Vertigo Treatment in Wake Forest, NC
Benign paroxysmal positional vertigo (BPPV) is a condition characterized by brief episodes of vertigo evoked by changes in the position of the head.
The diagnosis is established if there is a combination of typical symptoms with a positive Dix–Hallpike test, which is a maneuver that provokes both typical vertigo and torsional–vertical nystagmus and is diagnostic for the presence of canaliths in the posterior semicircular canal.
These patients can be easily treated using the Epley maneuver, resolving vertigo complaints in 80%–90% of the patients.
However, in some cases, the Dix-Hallpike test is negative, meaning that during Dix-Hallpike positioning either vertigo or nystagmus does not recur. In that case, the diagnosis is based solely on the patient’s history of temporary, isolated episodes of positional vertigo with characteristic triggers (bending, turning, or rolling in bed). This type of BPPV is classified as probable BPPV .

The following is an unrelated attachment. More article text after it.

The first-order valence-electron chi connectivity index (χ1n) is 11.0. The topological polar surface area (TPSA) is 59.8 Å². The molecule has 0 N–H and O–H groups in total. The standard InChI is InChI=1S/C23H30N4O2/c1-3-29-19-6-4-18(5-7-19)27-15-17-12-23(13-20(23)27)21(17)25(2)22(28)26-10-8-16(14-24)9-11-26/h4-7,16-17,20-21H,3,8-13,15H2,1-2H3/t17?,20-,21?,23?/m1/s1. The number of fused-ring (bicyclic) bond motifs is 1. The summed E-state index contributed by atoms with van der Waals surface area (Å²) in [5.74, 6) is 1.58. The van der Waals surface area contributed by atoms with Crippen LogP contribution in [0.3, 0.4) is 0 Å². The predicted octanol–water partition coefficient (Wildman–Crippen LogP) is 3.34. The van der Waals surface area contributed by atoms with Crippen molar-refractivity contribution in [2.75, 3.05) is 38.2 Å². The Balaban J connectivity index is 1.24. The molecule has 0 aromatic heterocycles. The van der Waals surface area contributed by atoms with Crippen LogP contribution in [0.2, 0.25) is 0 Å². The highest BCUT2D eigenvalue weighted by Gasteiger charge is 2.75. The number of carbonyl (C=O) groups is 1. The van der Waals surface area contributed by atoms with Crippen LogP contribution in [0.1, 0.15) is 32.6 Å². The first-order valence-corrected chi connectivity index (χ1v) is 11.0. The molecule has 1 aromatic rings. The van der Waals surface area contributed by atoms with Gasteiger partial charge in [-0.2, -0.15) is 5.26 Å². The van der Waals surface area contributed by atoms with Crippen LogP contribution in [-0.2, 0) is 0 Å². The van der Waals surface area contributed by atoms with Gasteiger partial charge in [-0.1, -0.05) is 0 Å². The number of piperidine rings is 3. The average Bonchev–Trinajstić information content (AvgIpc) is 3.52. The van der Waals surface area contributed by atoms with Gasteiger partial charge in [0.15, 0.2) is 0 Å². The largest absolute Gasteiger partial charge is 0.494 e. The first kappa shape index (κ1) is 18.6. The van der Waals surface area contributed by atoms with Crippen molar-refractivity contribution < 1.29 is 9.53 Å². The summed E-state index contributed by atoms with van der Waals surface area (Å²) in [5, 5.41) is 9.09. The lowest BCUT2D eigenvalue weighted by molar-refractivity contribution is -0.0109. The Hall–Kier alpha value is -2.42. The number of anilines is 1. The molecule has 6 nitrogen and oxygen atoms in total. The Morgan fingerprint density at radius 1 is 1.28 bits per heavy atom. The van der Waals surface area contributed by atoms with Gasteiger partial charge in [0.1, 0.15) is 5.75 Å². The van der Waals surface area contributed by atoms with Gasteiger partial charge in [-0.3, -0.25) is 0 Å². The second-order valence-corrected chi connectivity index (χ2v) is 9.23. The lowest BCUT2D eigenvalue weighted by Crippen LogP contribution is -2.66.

Among patients with probable BPPV, more than half have been shown to have recurring complaints of positional vertigo within 8 weeks, which can be objectified as definite BPPV in 16%. (Zaag-Loonen et al 2018)
It is recommended that by advising patients to actively contact the clinic in case of recurring symptoms, BPPV could be confirmed and treated.
Research guidelines advise professionals to adopt a policy of low-threshold access for patients with recurring symptoms when confronted with a patient with symptoms of BPPV but with a negative Dix-Hallpike test.
This is one reason we have direct access, so you can get for treatment fast for quick and effective results when you need to.
We also have a Physio Membership program that allows for monthly wellness visits to address deficits in strength, balance, pain and flexibility; as well as address any dizziness complaints that may be coming from your inner ear.
Feel free to contact us today to determine if your vertigo or dizziness symptoms are BPPV.
Dr. Danielle Vaughan is a Vestibular Specialist who treats balance, dizziness, and vertigo conditions in Wake Forest, North Carolina.